Incidence and etiology of postharvest fungal diseases of pomegranate (Punica granatum cv. Mollar de Elche) in Spain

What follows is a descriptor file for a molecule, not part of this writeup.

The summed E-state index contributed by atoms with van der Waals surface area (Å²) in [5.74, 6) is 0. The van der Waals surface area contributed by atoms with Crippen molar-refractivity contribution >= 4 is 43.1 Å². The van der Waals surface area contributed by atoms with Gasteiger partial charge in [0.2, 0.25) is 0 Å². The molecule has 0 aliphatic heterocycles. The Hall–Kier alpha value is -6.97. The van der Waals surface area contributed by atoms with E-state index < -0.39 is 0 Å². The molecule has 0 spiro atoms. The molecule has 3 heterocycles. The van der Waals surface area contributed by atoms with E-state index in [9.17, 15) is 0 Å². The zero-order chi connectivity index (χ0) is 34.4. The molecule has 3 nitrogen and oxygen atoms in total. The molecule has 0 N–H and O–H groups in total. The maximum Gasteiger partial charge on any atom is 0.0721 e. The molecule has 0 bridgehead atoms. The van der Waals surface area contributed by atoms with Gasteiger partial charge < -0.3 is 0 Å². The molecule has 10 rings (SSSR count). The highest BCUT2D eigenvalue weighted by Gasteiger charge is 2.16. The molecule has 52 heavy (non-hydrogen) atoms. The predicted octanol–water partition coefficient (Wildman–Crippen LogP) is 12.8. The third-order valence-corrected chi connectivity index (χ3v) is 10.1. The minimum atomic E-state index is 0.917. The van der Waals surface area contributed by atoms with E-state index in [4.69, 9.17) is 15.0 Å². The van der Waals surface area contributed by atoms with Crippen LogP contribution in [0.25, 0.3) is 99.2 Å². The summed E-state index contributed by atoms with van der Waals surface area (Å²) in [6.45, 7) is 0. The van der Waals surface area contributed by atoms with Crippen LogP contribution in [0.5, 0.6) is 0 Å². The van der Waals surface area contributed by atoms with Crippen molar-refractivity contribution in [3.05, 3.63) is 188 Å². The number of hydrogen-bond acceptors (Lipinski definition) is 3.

Spain is the largest European Union producer and exporter of pomegranates. More than 85% of Spanish commercial plantings are located in the Elche area (Alicante Province, SE Spain), where cv. Mollar de Elche is the most important cultivar. The incidence and etiology of postharvest pomegranate diseases were determined in local environmental conditions. Commercially-grown pomegranates cv. Mollar de Elche from two orchards were assessed, during two consecutive seasons, for latent and wound pathogens causing postharvest diseases. Healthy pomegranates were either artificially wounded in the rind or surface disinfected and placed in humid chambers at 20ºC for up to 15 weeks. Additionally, decay was periodically assessed on commercially-handled pomegranates stored at 5ºC for up to 27 weeks. The main causal agents of wound and latent infections were Penicillium spp. and Botrytis cinerea, respectively. The same pathogens were also the most frequently isolated from cold-stored fruit, but decay at 5ºC was only significant after 19 weeks. Another relatively frequent pathogen on fruit incubated at 20ºC was Aspergillus niger. Among the fungi isolated, Penicillium expansum, P. sclerotiorum, P. glabrum and Pilidiella granati were pathogenic on inoculated pomegranates, whereas P. minioluteum and Cytospora annulata were not. No decay caused by Alternaria spp. or Colletotrichum gloeosporioides was observed.
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